July 14, 2024

A popular Internet meme in 2018, “’Avengers: Infinity War’ is the most ambitious crossover event in history,” highlighted how fans anticipated the climax of the Marvel Cinematic Universe and its 10-year plan to unite its superheroes in one movie. Others may challenge this and recall the crossover “Scooby-Doo! & Batman: The Brave and the Bold,” or maybe even the old Disney Channel television special “That’s So Suite Life of Hannah Montana”—but if you ask me, the greatest crossover event in history was the Symphonic Band and Choir Concert held this past Friday, February 22.
Jokes aside, the combined concert between the band and the choir was a sight to behold for the audience in Weaver Chapel; the passion of each one of the students reverberated off its great walls and combined to make a performance best described as awesome in the literal sense of the word.
This was the first combined concert within the Wittenberg Music Department in around 10 years, so it is pretty much the Marvel Cinematic Universe—except nobody turned into dust at the end.
The concert occurred in three acts, much like a piece of music itself. But instead of a curmudgeon European composer at the helm, the audience found professor Brandon Jones conducting the choir and professor Erik Zinter conducting the ensemble.
First, the two launched into a piece titled “Unclouded Day,” arranged by Shawn Kirchner with lyrics longing for homes far beyond the skies and lands of cloudless days.
The choir then performed two sets entitled “The Human Spirit” and “The Spirit Ascended,” which they will also perform on their upcoming Midwestern Tour. Both sets (each comprised of four pieces) were quite fitting for the spring context in which they will be sung. They extend a jubilance and an introspective nature that will surely be in the lives of many college students during spring break.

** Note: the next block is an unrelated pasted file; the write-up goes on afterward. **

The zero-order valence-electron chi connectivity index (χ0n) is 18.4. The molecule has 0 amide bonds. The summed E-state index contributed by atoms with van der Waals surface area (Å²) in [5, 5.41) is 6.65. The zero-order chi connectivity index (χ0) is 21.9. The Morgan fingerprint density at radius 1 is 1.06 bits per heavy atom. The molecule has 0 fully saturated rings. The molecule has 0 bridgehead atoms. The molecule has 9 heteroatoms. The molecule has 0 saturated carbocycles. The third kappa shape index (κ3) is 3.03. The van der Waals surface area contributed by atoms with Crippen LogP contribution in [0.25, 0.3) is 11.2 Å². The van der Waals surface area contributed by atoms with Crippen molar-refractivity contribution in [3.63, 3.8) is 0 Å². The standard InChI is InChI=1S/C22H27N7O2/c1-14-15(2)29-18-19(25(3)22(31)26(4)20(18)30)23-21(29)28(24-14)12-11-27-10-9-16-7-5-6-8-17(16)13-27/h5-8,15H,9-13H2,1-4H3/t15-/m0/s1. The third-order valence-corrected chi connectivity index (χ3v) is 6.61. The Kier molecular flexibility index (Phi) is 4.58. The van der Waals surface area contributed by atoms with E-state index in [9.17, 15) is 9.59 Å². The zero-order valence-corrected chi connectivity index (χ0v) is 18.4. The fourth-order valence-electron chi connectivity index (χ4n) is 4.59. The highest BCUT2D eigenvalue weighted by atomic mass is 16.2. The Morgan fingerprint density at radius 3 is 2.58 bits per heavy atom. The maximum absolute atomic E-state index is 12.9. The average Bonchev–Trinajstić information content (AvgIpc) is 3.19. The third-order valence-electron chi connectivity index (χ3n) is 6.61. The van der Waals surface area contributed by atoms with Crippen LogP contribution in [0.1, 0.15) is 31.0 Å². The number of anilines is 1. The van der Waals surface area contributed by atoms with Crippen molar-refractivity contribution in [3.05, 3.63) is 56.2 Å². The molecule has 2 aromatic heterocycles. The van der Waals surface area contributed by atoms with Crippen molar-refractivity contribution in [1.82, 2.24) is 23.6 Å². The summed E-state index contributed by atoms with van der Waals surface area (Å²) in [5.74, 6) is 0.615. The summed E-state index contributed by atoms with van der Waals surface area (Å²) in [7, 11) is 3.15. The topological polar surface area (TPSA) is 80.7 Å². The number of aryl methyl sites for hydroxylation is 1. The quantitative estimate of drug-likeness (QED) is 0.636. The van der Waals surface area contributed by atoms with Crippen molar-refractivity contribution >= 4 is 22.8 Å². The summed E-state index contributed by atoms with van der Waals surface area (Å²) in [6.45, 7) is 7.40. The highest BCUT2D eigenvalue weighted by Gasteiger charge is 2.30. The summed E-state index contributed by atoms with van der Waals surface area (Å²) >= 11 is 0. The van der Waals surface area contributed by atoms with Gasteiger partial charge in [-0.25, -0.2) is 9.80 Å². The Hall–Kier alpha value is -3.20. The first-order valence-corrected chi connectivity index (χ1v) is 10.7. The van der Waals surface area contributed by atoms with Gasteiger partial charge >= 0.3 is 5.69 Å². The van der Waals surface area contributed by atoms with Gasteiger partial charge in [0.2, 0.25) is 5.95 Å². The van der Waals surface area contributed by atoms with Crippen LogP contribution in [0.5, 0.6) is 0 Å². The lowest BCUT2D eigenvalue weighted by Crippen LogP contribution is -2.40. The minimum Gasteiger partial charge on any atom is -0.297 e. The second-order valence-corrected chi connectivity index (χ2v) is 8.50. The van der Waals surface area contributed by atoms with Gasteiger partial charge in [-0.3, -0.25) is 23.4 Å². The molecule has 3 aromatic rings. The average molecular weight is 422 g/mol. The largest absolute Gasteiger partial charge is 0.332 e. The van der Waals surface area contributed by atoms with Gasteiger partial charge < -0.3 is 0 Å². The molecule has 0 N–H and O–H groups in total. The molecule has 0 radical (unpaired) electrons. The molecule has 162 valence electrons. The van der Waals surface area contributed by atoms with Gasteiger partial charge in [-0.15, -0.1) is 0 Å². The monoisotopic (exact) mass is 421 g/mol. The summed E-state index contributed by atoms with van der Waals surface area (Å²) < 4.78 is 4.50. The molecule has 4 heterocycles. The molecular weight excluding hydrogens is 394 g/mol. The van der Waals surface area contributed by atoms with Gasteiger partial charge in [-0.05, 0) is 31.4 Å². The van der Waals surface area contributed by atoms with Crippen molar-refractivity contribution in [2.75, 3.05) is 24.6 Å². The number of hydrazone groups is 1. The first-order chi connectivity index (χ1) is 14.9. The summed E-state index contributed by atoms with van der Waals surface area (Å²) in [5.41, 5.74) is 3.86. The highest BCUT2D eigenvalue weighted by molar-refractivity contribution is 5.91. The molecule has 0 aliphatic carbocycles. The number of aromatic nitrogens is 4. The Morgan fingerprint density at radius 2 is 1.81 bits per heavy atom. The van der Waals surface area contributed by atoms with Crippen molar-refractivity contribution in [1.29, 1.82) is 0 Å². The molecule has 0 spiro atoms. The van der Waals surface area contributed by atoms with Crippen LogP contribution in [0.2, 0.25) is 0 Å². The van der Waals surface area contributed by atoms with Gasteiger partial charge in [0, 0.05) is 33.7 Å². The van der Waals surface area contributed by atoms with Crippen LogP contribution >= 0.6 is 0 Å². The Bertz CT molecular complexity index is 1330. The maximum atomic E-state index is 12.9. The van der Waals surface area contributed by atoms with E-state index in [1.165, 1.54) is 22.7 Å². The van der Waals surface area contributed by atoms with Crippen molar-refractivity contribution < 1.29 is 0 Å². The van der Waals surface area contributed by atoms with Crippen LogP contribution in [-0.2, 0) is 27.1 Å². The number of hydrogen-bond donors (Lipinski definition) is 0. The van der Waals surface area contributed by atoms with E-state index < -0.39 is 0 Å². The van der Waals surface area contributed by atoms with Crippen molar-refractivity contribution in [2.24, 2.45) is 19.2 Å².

Second, the band took the stage and performed two compositions focused on the primal human instinct of dance. The Renditions of “Courtly Airs and Dances” by Ron Nelson and “Ridikum” by Jan Van der Roost not only proved the band’s ability to combine different cultures from around the world with the universal language of music, it also proved that Springfield, Ohio could not be more different than the town from “Footloose.”
Third, and finally, it was the crossover event we had all been waiting to see. Before beginning the first piece entitled “Sleep,” Jones welcomed Zinter to the podium and said, “The piece can be done either with just choir or just ensemble… and I don’t think I could ever do it without the choir. It just adds so much to the music.”
It bears repeating that both pieces performed in tandem were epic. The Song and Dance concert was a testament to the immense talent of the students and the directors of the Wittenberg Department of Music. Be on the lookout for shows in the second half of the semester.

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